In yesterday’s session, the pound started a hard slide downwards versus the euro, crashing to a low of 1.1238 at the close of the day. As Thursday’s session opens, the pound, after a small rally, is continuing a downward slide, starting at 1.1241. It’s not great news for the pound, as this is nearly its lowest versus the euro in the last month.
|What do these figures mean?|
When measuring the value of a pair of currencies, one set equals 1 unit and the other shows the current equivalent. As the market moves, the amount will vary from minute to minute.
For example, it could be written: 1 GBP = 1.13990 EUR
Here, £1 is equivalent to approximately €1.14. This specifically measures the pound’s worth against the euro. If the euro amount increases in this pairing, it’s positive for the pound.
Or, if you were looking at it the other way around: 1 EUR = 0.87271 GBP
In this example, €1 is equivalent to approximately £0.87. This measures the euro’s worth versus the British pound. If the sterling number gets larger, it’s good news for the euro.
Yesterday’s UK construction numbers disappointed analysts as they came in lower than expected. Though total new construction orders increased at their fastest pace in 7 months, that’s only good news for the short-term. Surveys distributed to those in the UK construction industry showed that their optimism for the future of their trade has dropped to a 5-year low. With continued uncertainties as to their future in the wake of Brexit negotiations, it seems many businesses continue to grow concerned. Many companies noted that with the pound’s weakness post Brexit vote, that the cost of importing materials has been driven continually higher. With higher costs of materials and an an apprehensive outlook going forward, this weighed on investor sentiment as traders continued to sell out of sterling following the poor UK numbers.
|Why does poor economic data drag on a country’s currency?|
|Slowing economic indicators point to a slowing economy. Weak economies have weaker currencies because institutions look to reduce investments in countries where growth prospects are low and then transfer money to countries with higher growth prospects. These institutions sell out of their investment and the local currency, thus increasing supply of the currency and pushing down the money’s worth. So, when a country or region has poor economic news, the value of the currency tends to fall.|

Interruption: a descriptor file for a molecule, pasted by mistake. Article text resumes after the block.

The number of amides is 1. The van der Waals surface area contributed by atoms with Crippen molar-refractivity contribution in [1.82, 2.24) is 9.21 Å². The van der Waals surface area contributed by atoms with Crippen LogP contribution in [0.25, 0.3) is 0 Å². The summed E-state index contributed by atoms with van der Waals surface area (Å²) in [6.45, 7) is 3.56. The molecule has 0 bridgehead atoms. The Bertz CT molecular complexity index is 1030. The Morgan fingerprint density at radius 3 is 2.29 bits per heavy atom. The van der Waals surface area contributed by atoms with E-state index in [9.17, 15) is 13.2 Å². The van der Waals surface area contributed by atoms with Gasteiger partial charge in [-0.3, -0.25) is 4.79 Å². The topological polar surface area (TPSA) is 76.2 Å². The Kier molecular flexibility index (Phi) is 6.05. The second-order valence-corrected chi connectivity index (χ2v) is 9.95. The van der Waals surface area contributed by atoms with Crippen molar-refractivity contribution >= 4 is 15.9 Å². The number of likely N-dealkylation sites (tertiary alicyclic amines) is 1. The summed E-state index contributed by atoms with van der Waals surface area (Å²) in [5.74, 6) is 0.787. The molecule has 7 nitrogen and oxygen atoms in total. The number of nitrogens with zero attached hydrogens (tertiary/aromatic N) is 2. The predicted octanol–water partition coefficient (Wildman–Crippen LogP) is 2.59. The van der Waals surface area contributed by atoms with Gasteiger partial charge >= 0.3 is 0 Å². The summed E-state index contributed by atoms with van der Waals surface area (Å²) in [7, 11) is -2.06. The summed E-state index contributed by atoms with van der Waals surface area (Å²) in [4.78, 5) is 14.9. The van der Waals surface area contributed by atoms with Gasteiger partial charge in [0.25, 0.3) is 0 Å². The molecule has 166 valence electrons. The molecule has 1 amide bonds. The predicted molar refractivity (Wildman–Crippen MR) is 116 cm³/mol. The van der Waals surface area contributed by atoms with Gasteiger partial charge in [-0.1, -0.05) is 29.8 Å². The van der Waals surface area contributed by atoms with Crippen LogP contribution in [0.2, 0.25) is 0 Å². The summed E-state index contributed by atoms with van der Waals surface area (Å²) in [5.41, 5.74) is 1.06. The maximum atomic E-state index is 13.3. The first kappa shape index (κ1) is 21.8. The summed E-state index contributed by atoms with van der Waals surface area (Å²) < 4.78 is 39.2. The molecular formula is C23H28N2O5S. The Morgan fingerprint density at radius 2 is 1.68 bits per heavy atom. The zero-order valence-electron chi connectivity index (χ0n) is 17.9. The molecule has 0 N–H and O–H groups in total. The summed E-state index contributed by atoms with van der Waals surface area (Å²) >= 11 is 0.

Thursday has investors looking towards the Services sector in the UK. If numbers are better than projected, this could be the hopeful sign pound traders are looking for to note positive growth and economic momentum in 2018.
MidFid II (Markets in Financial Instruments Directive, part 2) started its first day yesterday for the EU market. Changes in regulation were meant to roll out in January 2017, but were delayed for a year to give companies and traders time to update policies and systems. The new regulations, in large part, are meant to bring greater transparency and trust to the EU market. Previously, almost 70% of exchange traded funds went unreported as transactions were done privately. However, with new MidFid II regulations in place, these exchanges should now come to light. However, some brokers are concerned that MidFid II changes could depress euro trading at least through the end of January as those in the industry struggle to conform to new reforms. As of 10am GMT yesterday, Trax recorded a nearly 25% drop in trade in comparison to the last 30 days. Only time will tell if this will continue to weigh on the single currency market.
On a positive note, German jobless claims beat analysts predictions by over double. Investors were looking for at least a 13,000 decrease in claims of unemployment in December, but were wowed when those claimed decreased by 29,000. Strong economic data kept the euro afloat and gaining ground over the pound in yesterday’s session. Thursday sees the release of data from the services industry and investors will watch closely to see if the EU’s strong growth continues its positive trajectory.
This article was initially published on TransferWise.com from the same author. The content at Currency Live is the sole opinion of the authors and in no way reflects the views of TransferWise Inc.